HOME >> BIOLOGY >> NEWS
Research milestone brings goal closer of cheap antimalarial drug for developing world

Berkeley -- Researchers striving to create a less expensive version of a life-saving antimalarial drug, artemisinin, have cleared a major hurdle, according to a new report in the journal Nature.

Two and a half years ago, a University of California, Berkeley, team led by Jay D. Keasling, UC Berkeley professor of chemical engineering and bioengineering, succeeded in engineering bacteria to make a chemical precursor of artemisinin - the best drug available today to cure malaria.

The team's ultimate goal was to retool the microbe's metabolism to perform as much of the drug synthesis as possible in order to sidestep the expensive laboratory synthesis needed to make artemisinin. That synthesis would have increased the drug's cost beyond the researchers' ambitious target of 25 cents per dose.

They now have nearly achieved that goal by engineering the production of artemisinic acid, one chemical alteration away from artemisinin. The fact that the researchers have not yet been able to produce artemisinin itself is not a disadvantage, they said, since drugs currently on the market - all made from extracts of the wormwood plant, Artemisia annua - are synthetic derivatives of both artemisinic acid and artemisinin.

"This is probably as close to artemisinin as we are going to get in microbes. The rest is going to be done by chemistry," said Keasling, His lab partnered with the San Francisco-based Institute for OneWorld Health, a nonprofit pharmaceutical company, and Emeryville, Calif.,-based Amyris Biotechnologies in late 2004 on a $43 million grant from the Bill and Melinda Gates Foundation to develop low-cost artemisinin drugs using Keasling's genetically engineered microbes.

A detailed description of the researchers' work appears in the April 13 issue of Nature.

Keasling noted that his team achieved its recent feat in yeast, not E. coli bacteria. Bacteria breed faster and are often the microbes of choice, but the ability to get t
'"/>

Contact: Robert Sanders
rsanders@berkeley.edu
510-643-6998
University of California - Berkeley
12-Apr-2006


Page: 1 2 3 4 5

Related biology news :

1. Gilbert Foundation and American Fed for Aging Research award grants on Alzheimers disease
2. Research shows skeleton to be endocrine organ
3. Research aims to identify markers for menopausal women at risk for deadly blood clot
4. Research team enlightens the reasons for severe blindness
5. Research teams uncover risk genes for multiple sclerosis
6. Research shows NPD1 protects a key component of vision
7. Researchers find pathway that controls cell size and division
8. Researchers watch antibiotics, bacteria meet at atomic level
9. Researchers discover gene responsible for Restless Legs Syndrome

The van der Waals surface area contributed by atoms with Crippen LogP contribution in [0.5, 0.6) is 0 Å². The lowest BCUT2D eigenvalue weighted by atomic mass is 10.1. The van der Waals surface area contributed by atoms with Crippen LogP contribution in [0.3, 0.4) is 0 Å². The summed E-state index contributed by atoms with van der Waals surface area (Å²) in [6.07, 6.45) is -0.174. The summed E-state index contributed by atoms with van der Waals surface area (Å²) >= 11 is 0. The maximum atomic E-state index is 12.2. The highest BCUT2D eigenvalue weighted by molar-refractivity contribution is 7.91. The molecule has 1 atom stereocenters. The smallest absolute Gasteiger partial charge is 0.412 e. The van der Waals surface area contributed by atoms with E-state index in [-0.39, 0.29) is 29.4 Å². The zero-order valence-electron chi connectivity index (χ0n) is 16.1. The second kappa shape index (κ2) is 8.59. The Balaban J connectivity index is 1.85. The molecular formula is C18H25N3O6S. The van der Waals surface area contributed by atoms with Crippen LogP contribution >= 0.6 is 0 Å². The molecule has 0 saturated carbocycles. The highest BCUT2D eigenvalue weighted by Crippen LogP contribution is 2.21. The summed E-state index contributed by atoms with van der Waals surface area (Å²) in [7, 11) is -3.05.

10. Research study describes the role part of the brain plays in memory
11. NY Stem Cell Foundations 2nd Annual Translational Stem Cell Research Conference

Post Your Comments:
*Name:
*Comment:
*Email:


(Date:8/5/2020)... ... , ... Regenative Labs has received approval from the Centers for Medicare & ... first Wharton’s jelly allografts to be assigned a Q code and be approved for ... Wharton’s jelly allograft product to be recognized as a 361 HCT/P by CMS regulated ...
(Date:7/18/2020)... ... July 16, 2020 , ... A study has been published ... Neoasis™ active noise control device to attenuate typical noises in a simulated neonatal ... the alarm sounds from patient monitors, ventilators and other bedside devices that would ...
(Date:7/2/2020)... ... July 01, 2020 , ... AltruBio Inc. http://www.altrubio.com ... a biologic for the treatment of steroid-refractory acute graft-versus-host disease (SR-aGVHD), at European ... J Martin of the Fred Hutchinson Cancer Research Center, this single-arm, open-label Phase ...
Breaking Biology News(10 mins):
(Date:8/12/2020)... FARMS, Mich. (PRWEB) , ... August 12, 2020 ... ... Consulting Group, Inc. (EMMA International), a global leader in FDA compliance consulting ... of the nation’s fastest-growing private companies. The list represents a unique look at ...
(Date:8/3/2020)... (PRWEB) , ... August 03, 2020 , ... ... collection, today announced Jim Corrigan, President and CEO has been named one of ... broad cross-section of industry sectors, PharmaVoice 100 honorees are selected based on how ...
(Date:7/31/2020)... ... July 29, 2020 , ... R3 Stem Cell International is ... $3950. With 50 million stem cells total, patients may choose which extremities they would ... for arthritic joints (BMC Musculoskelet Disord. 2016). At R3 International, umbilical cord tissue is ...
(Date:7/31/2020)... ... July 29, 2020 , ... ... transmitter systems that can be configured to drive Klystrons, TWTs, IOTs, and magnetrons. ... drive one or two switches in a push-pull configuration; yielding fast fall time ...
Breaking Biology Technology:
Cached News: